How Millennials Engage, and Why You Should Care

2020 began one of the most active and meaningful years of civic engagement the United States has ever seen. Now, America's millennials are poised to reshape society through their engagement.

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The COVID-19 pandemic was just the first of a series of major events that turned 2020 into one of the most active and meaningful years of civic engagement the United States has ever seen. While the pandemic initially prompted plenty of action on its own, other significant occurrences further transformed life for Americans: nationwide demonstrations on racial equity, a contentious U.S. presidential election and an assault on the U.S. Capitol. 

America’s millennials are poised to reshape society to a greater degree than any generation since the Greatest Generation. As 2 million baby boomers retire each year, millennials are projected to constitute 75% of the workforce. For businesses and nonprofits looking to navigate perpetually “unprecedented” waters, the key to future success is understanding this generation and engaging with it successfully.

That’s exactly what we at Points of Light set out to do. Our team, in partnership with research and design firm INFLUENCE|SG, conducted a study on civic engagement among the millennial generation to gather some crucial data points. While it’s impossible to define any group of 72 million Americans, this data gave us insight on how to best engage with millennials, and the keyword is: collaboration.

What we found was a dedication to the common good, but on a deeply individual level. Millennials aren’t solely looking to help others who are impacted by today’s issues; they’re participating in civic engagement because they themselves feel personally affected. And for a generation that numerous studies have shown to be more optimistic than any before it, doing their part to drive societal and systemic change is both a reasonable and worthwhile effort.

According to our research, almost half said the pandemic increased their belief in civic engagement and 69% said they were more likely to volunteer. With so many communities pushed to the brink by upheaval, 85% felt that people should help their community and the world. For 93% of respondents that meant a commitment to civil rights, racial equity, social justice and LGBTQ rights.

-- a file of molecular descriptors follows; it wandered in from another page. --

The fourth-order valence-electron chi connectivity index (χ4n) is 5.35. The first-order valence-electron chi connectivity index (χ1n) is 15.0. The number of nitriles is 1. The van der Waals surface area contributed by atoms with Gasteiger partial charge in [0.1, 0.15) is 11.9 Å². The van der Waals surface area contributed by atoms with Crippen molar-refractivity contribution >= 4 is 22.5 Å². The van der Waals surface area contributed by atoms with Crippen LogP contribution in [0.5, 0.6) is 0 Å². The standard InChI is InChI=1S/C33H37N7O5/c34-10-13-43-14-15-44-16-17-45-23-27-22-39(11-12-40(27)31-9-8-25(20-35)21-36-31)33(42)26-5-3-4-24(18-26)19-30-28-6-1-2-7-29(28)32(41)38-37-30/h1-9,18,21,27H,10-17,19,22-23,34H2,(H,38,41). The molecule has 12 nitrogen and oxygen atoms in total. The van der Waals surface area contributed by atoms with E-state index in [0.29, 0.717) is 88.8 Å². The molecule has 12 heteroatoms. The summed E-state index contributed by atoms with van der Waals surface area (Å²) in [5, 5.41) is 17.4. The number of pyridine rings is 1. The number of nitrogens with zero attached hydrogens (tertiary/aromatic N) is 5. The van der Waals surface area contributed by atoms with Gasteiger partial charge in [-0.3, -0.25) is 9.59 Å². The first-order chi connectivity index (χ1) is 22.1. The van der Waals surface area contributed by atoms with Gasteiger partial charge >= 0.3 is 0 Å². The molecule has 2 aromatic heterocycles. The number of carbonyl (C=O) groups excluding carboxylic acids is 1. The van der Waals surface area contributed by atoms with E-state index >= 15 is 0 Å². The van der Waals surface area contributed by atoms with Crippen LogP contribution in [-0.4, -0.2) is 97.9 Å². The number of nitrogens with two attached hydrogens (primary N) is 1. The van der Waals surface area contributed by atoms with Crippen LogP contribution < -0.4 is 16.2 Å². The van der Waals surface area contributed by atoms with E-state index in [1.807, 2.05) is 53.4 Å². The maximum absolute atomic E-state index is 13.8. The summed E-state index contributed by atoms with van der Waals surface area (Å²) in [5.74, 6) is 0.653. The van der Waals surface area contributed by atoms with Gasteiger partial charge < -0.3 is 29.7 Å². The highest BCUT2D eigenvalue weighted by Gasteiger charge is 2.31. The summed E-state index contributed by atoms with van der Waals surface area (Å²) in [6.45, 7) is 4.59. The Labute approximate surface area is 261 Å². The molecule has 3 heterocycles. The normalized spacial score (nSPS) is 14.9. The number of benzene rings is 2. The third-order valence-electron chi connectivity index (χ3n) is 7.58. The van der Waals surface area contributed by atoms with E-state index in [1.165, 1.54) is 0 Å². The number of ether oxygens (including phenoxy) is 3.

For a corporate office environment or a nonprofit looking to capitalize on this civic spirit, the message cannot be overstated: simple gestures are not enough. Millennials can sniff out “lip service,” they do their own research, and so the performative will not suffice.

Contrary to some popular depictions, this is not the result of a small band of so-called social justice warriors. In fact, one of the largest segments of civically active millennials are white, married, Midwestern males, ages 35-40, earning more than $100,000 a year.

Organizations and brands must prioritize creating a culture of civic engagement and — more importantly — opportunities to channel employees’ desires to act. Without a doubt, socially engaged organizations recruit and retain more employees. Providing employees with opportunities for civic engagement isn’t just about doing the right thing; it’s better for companies’ bottom lines.

In order for companies and organizations to seize the moment, there are some key strategies to start implementing. The first step is engaging in meaningful dialogue with partners and competitors about how we all can address old systems that don’t work for our new world order. The millennial research showed that the number one action taken to support social issues was spending time learning about them.

Next, educate employees and stakeholders about how they can get involved and what individual actions they can take to make an impact. Provide direct opportunities for employees to be civically engaged and give them the time off to do so. Nonprofits in particular can help facilitate this civic engagement by offering opportunities to get involved and making them easily findable. Fostering civic engagement is critical for organizations to reach, recruit and retain the millennial generation — the generation deciding what our future looks like.

Finally, organizations must be genuine with their communication. It’s not simply about asking for support with the latest issue. Recognize that you’re reaching out to a generation feeling personally affected by the issues. The key is in the collaboration. Ask millennials what they need and how you can partner with them to achieve the desired goal. In this way, organizations become a conduit for millennial civic engagement, influencing social issues to build back better as we forge ahead post-pandemic. 

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